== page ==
Archive - Apr 2012 - News Article
WOONSOCKET â The Wisconsin group that condemned a World War I monument bearing a Latin cross as a violation of the separation of church and state because itâs located on city property may have a legal battle on its hands after all.
Buoyed by offers of free legal assistance and an outpouring of public support, the City Council will decide tonight whether to establish a defense fund to keep the monument at Place Jolicoeur, in the parking lot of Fire Station No. 2, with the Latin cross intact.
WOONSOCKET â It doesnât matter that his uncle is the soldier for whom the World War I monument was dedicated.
It could be any soldierâs name on that monument, says Lucien Jolicoeur, and he would be just as angry if the cross were removed, as a First Amendment defenders group is demanding.
âThe cross is my very biggest complaint,â Jolicoeur said in interview from his home in Burrillville Monday. âI donât care if itâs my uncle or another solider. I donât think anyone has a right to touch that cross.â
BURRILLVILLE â Harrisville Hose Company No. 1 is gearing up for a major milestone: its 100th birthday.
On Saturday, May 5, the fire department will celebrate 100 years with a banquet at Crystal Lake Golf Course in Burrillville. Former members that were located have been invited as well as many other guests.
The Harrisville Fire District is comprised of the Harrisville Fire Department, Hose Company No. 1 and the Harrisville Water Department. It is located in the heart of the Town of Burrillville, and encompasses the historic villages of Harrisville and a portion of Glendale.
WOONSOCKET â State Reps. Robert D. Phillips (D-Dist. 51, Woonsocket), Lisa Baldelli-Hunt (D-Dist. 49, Woonsocket) and Jon D. Brien (D-Dist. 50, Woonsocket) have invited Rhode Island Housing to hold an informational meeting about the Hardest Hit Fund Rhode Island for at-risk homeowners.
The meeting will be held on Monday from 6-8 p.m. in Harris Hall, 169 Main St. and include a breakdown of changes to HHFRI that will make it easier for struggling homeowners to obtain assistance with mortgage payments.
WOONSOCKET â A late morning fire Saturday forced residents of a five-family apartment building at 24 Hope St. to flee for their lives.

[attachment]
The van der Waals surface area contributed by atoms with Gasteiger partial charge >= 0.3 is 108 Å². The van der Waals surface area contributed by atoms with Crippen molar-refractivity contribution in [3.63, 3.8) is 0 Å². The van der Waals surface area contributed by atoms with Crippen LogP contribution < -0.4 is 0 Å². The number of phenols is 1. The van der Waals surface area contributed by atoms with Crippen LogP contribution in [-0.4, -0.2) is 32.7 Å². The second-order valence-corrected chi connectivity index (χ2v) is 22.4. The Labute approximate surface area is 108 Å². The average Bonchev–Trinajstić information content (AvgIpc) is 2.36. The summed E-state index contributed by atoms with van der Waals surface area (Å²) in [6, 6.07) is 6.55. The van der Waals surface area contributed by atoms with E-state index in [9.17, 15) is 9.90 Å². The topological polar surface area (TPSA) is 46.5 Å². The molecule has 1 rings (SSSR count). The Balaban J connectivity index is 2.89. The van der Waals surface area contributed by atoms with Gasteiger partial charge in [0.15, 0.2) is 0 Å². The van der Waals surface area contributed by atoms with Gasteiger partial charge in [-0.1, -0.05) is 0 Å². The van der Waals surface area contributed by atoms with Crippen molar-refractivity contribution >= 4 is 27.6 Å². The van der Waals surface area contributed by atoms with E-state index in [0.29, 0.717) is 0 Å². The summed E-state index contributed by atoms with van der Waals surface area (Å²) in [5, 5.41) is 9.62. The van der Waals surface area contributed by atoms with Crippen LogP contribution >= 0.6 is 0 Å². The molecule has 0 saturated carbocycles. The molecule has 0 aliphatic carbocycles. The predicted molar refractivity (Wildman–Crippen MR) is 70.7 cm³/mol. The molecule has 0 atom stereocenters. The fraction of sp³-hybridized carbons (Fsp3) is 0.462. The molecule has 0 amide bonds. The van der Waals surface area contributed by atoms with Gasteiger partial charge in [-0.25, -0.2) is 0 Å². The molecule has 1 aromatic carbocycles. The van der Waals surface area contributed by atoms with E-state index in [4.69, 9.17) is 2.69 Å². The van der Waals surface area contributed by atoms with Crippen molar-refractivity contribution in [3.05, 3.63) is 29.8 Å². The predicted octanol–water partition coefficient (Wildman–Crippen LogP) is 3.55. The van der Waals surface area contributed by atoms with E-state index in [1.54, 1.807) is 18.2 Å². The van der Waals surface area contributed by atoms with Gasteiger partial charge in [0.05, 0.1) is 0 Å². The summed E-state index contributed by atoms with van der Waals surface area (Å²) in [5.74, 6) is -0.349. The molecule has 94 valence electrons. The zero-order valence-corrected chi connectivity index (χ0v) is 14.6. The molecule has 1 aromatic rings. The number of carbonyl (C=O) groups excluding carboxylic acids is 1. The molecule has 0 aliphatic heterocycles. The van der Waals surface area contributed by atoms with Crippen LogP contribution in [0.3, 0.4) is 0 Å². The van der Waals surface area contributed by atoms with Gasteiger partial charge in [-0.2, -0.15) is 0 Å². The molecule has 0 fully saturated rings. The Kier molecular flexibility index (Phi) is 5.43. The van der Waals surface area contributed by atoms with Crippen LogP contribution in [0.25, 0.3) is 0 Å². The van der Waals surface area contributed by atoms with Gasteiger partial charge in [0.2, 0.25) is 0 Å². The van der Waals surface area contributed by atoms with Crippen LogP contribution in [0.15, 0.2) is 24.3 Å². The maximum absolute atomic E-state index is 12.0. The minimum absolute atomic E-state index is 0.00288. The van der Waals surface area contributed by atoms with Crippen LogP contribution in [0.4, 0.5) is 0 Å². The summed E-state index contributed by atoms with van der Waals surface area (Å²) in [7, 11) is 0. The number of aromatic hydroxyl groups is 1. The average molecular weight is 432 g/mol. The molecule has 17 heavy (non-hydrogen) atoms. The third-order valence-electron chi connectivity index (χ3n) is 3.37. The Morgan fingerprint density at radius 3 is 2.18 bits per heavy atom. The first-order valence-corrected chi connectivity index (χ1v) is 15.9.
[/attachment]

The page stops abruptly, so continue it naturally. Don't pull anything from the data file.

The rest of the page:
All of the residents were reported to have made it to safety even though two were forced to jump from a second-floor window and a pregnant woman and her young child had to be assisted from their apartment by a neighbor.
The 11:23 a.m. fire heavily damaged the three-story, wood-frame building and the reported 15 people living there were all expected to be left homeless.
WOONSOCKET â Former Judge Robert G. Flanders Jr. pulled no punches in relating the impacts of a state-run receivership and bankruptcy on a local community while appearing before the Woonsocket Taxpayersâ Coalition Thursday evening.
Yes, Flanders told the gathering in the Elks Hall on Social Street that his role as state receiver for Central Falls has resulted in lower costs to balance the community's troubled budget, but he has also had to raise taxes and eliminate some local services such as the senior center and public library.
WOONSOCKET â The Wisconsin group challenging the constitutionality of a cross on a war memorial on city property says it expects to prevail without the type of long legal battle that unfolded over a prayer banner ordered removed this year from a public high school in Cranston.
The Freedom From Religion Foundation wrote to Mayor Leo Fontaine this month saying the Christian cross on a 1921 monument outside Fire Station No. 2 is unlawful because it violates the constitutional principle of separation of church and state.
By RUSS OLIVO
WOONSOCKET â Marlene Gagnon shoves her hand deep into a rack of multi-colored clothing and yanks out a long, white gown of slippery sateen fabric with a ribbon of hieroglyphic-like imagery running up the back.
âThatâs Cleopatra,â she says.
When William Jolicoeur went off to war as part of the 306th Infantry Regiment, 77th Division in 1917, he was part of a band of men that was very welcome in France. General John Pershing was glad to have them. Marshal Ferdinand Foch was glad to have them.
You see, they were from Woonsocket and could speak the native tongue, making them even more valuable than the other doughboys who were landing in Europe in droves.
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